In this week's Voice of Experience, educator Brenda Dyck examines the place teacher research has in the classroom and how it can develop into a kind of "dance" between students, teachers, and learning. Included: Web sites to help teachers learn more about becoming teacher-researchers.
Like many teachers, I am finding that I have more questions than answers about my students' learning.
At first, that realization was unsettling since the term teacher is, for me, synonymous with being the ultimate answer-giver and problem-solver. So it was a relief for me to learn that reflective questioning is actually a sign of a teacher leader. It seems that "teacher leaders" everywhere are purposefully seeking out questions about their teaching practices -- and that those questions are becoming the jumping-off point for improvement initiatives and, in some cases, widespread learning reform.
In the past, teachers haven't made it their business to advertise the things that weren't working well in their classroom. Today, however, educators are more willing to be vulnerable in a public way. They are willing to openly question their practices and use their research-based findings to initiate positive change in the classroom and in schools. This new agenda has earned a new breed of educators the uncharacteristic title of teacher-researchers.
WHEN TEACHING MEETS RESEARCH
"Classroom research" always sounded very clinical to me. It was a practice that -- along with statistical analysis and mice -- belonged in a laboratory, not in my classroom. That was the way I looked at it until I read researcher Charles Kettering's common-sense assessment of what research really is:
"Research is a high-hat word that scares a lot of people. It needn't. It's rather simple. Essentially, research is nothing but a state of minda friendly, welcoming attitude toward changegoing out to look for change instead of waiting for it to come. Research is an effort to do things better and not to be caught asleep at the switch. It is the problem-solving mind as contrasted with the let-well-enough-alone mind. It is the tomorrow mind instead of the yesterday mind."
Kettering's definition inspired me. I too wanted to have a tomorrow mind, not the "yesterday mind" I saw as rampant in so many schools. His explanation described classroom research as a positive motion towards improvement. It legitimatized everyday teaching questions such as
LEARNING HOW, GETTING STARTED
Since I was not trained as a researcher, I hardly knew where to start when it came to setting about doing my own classroom research. Living the Questions: A Guide for the Teacher Researcher by Ruth Shagoury Hubbard and Brenda Miller Power proved to be an invaluable resource to me. It helped demystify action research and honored it in a way that made me itchy to begin. Sprinkled throughout the book were classroom anecdotes as well as research and literature quotations that removed some of the clinical glare from this incredible vehicle for implementing change. "Living the Questions" emphasized the practicalities of action research but did so in a way that helped a layman like me to envision using it. The book gave me a starting place by addressing topics such as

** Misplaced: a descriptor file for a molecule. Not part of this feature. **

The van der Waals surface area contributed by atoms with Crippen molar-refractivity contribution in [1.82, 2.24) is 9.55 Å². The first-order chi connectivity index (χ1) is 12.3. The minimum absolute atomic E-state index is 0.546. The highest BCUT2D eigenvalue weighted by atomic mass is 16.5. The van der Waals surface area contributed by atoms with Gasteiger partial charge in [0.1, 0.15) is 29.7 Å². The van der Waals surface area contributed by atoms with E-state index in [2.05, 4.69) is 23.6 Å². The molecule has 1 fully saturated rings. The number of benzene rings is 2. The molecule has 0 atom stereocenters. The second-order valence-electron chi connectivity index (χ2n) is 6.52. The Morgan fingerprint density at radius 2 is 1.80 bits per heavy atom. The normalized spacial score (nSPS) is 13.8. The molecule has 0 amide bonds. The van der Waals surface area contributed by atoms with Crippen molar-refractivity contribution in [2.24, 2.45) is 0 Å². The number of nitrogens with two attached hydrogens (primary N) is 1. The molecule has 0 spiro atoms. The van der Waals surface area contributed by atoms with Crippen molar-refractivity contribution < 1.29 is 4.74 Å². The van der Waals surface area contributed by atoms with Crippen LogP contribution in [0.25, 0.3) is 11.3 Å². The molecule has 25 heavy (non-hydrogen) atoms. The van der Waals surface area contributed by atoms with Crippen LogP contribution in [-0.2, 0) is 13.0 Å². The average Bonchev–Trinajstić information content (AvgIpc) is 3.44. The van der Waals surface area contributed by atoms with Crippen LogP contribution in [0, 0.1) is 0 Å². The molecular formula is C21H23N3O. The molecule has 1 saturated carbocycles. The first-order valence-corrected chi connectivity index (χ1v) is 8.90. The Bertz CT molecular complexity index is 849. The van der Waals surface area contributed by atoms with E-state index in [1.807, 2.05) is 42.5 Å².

ON MY WAY
I'm not ready to publish any significant research about my class yet, but I am learning how to do the research. It's an exciting path; one that is taking me closer to improving the work I do in my classroom. More experienced teacher researchers like Barbara Michalove inspire me to keep going:
"When you teach a lesson and half the class gives you a blank look, you ask yourself, 'How else can I teach this concept?' That's research. You observe and respond to what you have observed. You begin to be aware of the intricate teaching and learning dance with your children. The more I tune in, the better I become at knowing when to lead, when to follow, or when to play a sedate waltz or a lively rap."
Living the Questions: A Guide for the Teacher Researcher
Read the first chapter of this exemplary book on the Stenhouse Publishers Web site. Included is an instructor's guide that can be used during school in-service programs.
League of Teacher Researchers
This Web site provides an online space for sharing voices, perspectives, and knowledge generated by teacher researchers.
A guide to teacher research from the Graduate School of Education, George Mason University.
Brenda Dyck teaches at Master's Academy and College in Calgary, Alberta (Canada). In addition to teaching sixth grade social studies, Brenda works with her staff and leads technology integration workshops in the United States and Canada. Her "HotLinks" column is a regular feature in the National Middle School Association's Journal, Middle Ground. Brenda is a teacher-editor for Midlink magazine.
Article by Brenda Dyck
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